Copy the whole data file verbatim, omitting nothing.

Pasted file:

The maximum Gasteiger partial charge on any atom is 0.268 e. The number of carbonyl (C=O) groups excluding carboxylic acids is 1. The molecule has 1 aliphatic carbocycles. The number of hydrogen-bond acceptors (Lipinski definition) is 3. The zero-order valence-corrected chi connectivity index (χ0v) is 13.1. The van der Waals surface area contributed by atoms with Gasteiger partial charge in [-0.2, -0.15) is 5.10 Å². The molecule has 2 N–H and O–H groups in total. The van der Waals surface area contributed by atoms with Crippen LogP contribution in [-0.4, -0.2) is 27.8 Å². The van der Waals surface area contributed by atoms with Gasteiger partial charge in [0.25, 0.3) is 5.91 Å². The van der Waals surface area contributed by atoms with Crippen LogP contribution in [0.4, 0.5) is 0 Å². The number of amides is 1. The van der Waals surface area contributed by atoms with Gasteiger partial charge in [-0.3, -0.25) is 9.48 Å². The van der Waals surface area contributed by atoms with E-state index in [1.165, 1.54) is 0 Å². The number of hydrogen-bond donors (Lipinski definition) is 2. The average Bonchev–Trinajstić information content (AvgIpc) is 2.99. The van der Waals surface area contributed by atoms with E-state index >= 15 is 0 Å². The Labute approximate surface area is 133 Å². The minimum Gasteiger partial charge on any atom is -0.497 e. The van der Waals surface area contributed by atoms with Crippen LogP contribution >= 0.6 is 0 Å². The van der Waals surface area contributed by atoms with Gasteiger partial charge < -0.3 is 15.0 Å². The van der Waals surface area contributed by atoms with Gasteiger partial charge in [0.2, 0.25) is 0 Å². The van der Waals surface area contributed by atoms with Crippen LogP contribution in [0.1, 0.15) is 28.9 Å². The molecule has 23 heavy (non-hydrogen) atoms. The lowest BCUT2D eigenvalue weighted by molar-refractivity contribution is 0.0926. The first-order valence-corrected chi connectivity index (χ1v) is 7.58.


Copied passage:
The maximum Gasteiger partial charge on any atom is 0.268 e. The number of carbonyl (C=O) groups excluding carboxylic acids is 1. The molecule has 1 aliphatic carbocycles. The number of hydrogen-bond acceptors (Lipinski definition) is 3. The zero-order valence-corrected chi connectivity index (χ0v) is 13.1. The van der Waals surface area contributed by atoms with Gasteiger partial charge in [-0.2, -0.15) is 5.10 Å². The molecule has 2 N–H and O–H groups in total. The van der Waals surface area contributed by atoms with Crippen LogP contribution in [-0.4, -0.2) is 27.8 Å². The van der Waals surface area contributed by atoms with Gasteiger partial charge in [0.25, 0.3) is 5.91 Å². The van der Waals surface area contributed by atoms with Crippen LogP contribution in [0.4, 0.5) is 0 Å². The number of amides is 1. The van der Waals surface area contributed by atoms with Gasteiger partial charge in [-0.3, -0.25) is 9.48 Å². The van der Waals surface area contributed by atoms with E-state index in [1.165, 1.54) is 0 Å². The number of hydrogen-bond donors (Lipinski definition) is 2. The average Bonchev–Trinajstić information content (AvgIpc) is 2.99. The van der Waals surface area contributed by atoms with E-state index >= 15 is 0 Å². The Labute approximate surface area is 133 Å². The minimum Gasteiger partial charge on any atom is -0.497 e. The van der Waals surface area contributed by atoms with Crippen LogP contribution >= 0.6 is 0 Å². The van der Waals surface area contributed by atoms with Gasteiger partial charge < -0.3 is 15.0 Å². The van der Waals surface area contributed by atoms with Gasteiger partial charge in [0.2, 0.25) is 0 Å². The van der Waals surface area contributed by atoms with Crippen LogP contribution in [0.1, 0.15) is 28.9 Å². The molecule has 23 heavy (non-hydrogen) atoms. The lowest BCUT2D eigenvalue weighted by molar-refractivity contribution is 0.0926. The first-order valence-corrected chi connectivity index (χ1v) is 7.58.